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Filtering by Tag: politics

in our sights: the national monument review

Emily Degan

There may be no more polarizing debate within the outdoor industry than that surrounding national monuments. This discussion has taken on a national flavor, as President Trump recently asked for a review of 21 designated national monuments. Today we dig into why stakeholders either enthusiastically support or defend the review, as well as the designation of monuments themselves.

First off: what is a national monument? Under the Antiquities Act of 1906, a president can make any federally owned land a protected area to be managed by an agency like National Park Service or the United States Forest Service by designating it a “national monument.” Note that this is not the same as a national park. While presidents are able to designate national monuments, only congress can create national parks.

In 1908, President Theodore Roosevelt used this act to establish the Grand Canyon as a national monument. The act was used as recently as December 2016 by President Obama to designate almost 1.4 million acres in Utah as a national monument called Big Ears.

Many see President Trump’s request to review 21 existing national monuments as a reaction to President Obama’s late-term designation of Big Ears, which was controversial at the time. But what the review could mean for the monuments’ future is unclear. Past attorneys general have stated that while presidents are able to designate national monuments, they do not have the legal authority to abolish them. In any event, below are some stakeholders’ motivation for speaking out.

  • National monument proponents think that their designation is important for conservation and protection, and could also drive eco-tourism dollars to their states
    • Conservation includes not just wildlife, but also cultural conservation; in the case of Big Ears, the designated land contains archeological and tribal sites of historic significance
  • National monument opponents think that the federal government is exercising overreaching power at the detriment of local communities, particularly in poor, rural areas
    • They argue that federal land should be turned over to the states or sold off for commercial development
    • Conservation organizations like the Wild Sheep Foundation also argue that designation limits land access, inhibiting scientific research, wildlife management, and outdoor recreation

What’s clear is that this issue has huge consequences at the local level. After Utah politicians voiced support for the Trump review and advocated for the abolishment of Big Ears, the Outdoor Industry Association pulled its semi-annual conference from Salt Lake City, costing Utah an estimated $45 million. So, no matter where you stand on this issue, it’s important to be informed as there could be real impacts to your local community.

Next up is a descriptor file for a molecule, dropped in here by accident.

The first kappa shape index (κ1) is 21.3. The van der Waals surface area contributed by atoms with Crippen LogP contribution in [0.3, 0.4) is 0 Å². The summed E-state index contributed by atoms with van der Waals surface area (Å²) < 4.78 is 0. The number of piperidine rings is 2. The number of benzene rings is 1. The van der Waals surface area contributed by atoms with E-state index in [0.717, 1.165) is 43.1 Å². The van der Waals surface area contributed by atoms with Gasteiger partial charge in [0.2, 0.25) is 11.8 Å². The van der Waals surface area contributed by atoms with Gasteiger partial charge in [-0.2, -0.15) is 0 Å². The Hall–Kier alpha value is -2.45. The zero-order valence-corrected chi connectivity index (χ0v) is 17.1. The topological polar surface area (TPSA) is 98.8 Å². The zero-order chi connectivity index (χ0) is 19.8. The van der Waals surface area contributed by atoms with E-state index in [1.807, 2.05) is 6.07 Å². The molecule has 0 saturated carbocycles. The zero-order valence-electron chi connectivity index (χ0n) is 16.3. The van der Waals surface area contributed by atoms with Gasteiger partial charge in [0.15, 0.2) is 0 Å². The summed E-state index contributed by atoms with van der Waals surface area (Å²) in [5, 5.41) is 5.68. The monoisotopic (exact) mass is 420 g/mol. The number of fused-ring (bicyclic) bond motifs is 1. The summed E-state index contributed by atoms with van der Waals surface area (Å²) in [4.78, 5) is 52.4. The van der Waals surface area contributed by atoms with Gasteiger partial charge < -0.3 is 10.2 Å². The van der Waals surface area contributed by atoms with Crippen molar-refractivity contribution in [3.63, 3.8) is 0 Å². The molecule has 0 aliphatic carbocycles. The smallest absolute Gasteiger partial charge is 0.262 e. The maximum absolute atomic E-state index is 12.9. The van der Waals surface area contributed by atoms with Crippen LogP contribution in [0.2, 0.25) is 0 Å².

Happy learning!

in our sights: the sandy hook repeal

Emily Degan

Over the past week, you’ve probably heard a lot about the so-called “Sandy Hook” rule. That’s because on Tuesday, President Donald Trump signed into law its repeal. So, we took an unbiased look at what that means for Americans.

Implemented by the Obama administration after the horrific shooting at Sandy Hook Elementary School, the rule required the Social Security Administration to report the names of people receiving disability benefits for mental health conditions to the FBI. The FBI maintains a database used during background checks to determine eligibility to purchase a firearm. The Sandy Hook rule was expected to add about 75,000 names to that database.

Opponents of the rule, which included both the ACLU and the NRA, claimed that it stripped Americans of their Second Amendment rights without allowing them due process. They also argued that the criteria for determining mental disability within the rule were too vague to be effective, and that it reinforced the stereotype that people with mental disabilities are violent.

Proponents of the rule contended that it was a common-sense measure necessary to keep citizens safe: "If you can't manage your own financial affairs, how can we expect that you're going to be a responsible steward of a dangerous, lethal firearm?" - Chris Murphy (D-Connecticut).

Last month the Senate used the Congressional Review Act (a law that provides Congress at 6-month window to reevaluate actions taken by an outgoing presidential administration) to strike down the rule in a 57 to 43 to vote. President Trump’s Tuesday signing affirmed that repeal.

It’s worth noting that despite the repeal, certain classes of citizens are still banned from legally owning a firearm.  The Gun Control Act of 1968 revokes the Second Amendment rights of the following:

  • Fugitives from justice,
  • Illegal aliens,
  • Unlawful users of certain drugs,
  • Those committed to a mental institution,
  • Those convicted of crimes punishable by imprisonment for more than 1 year (covers most felonies), and
  • Those convicted of domestic violence crimes.

Happy learning!

in our sights: decision 2016

Emily Degan

And now a moment for everyone’s favorite topic: the 2016 presidential election. As one of the very first issues covered in Wednesday night’s debate, second amendment rights clearly weigh heavily on the minds of many Americans. During the debate, both candidates spoke generally about their stances on guns, but we wanted to take a closer look at each candidate’s view on specific gun matters.

What follows are just the candidates’ positions – no opinions or endorsements.

Happy voting!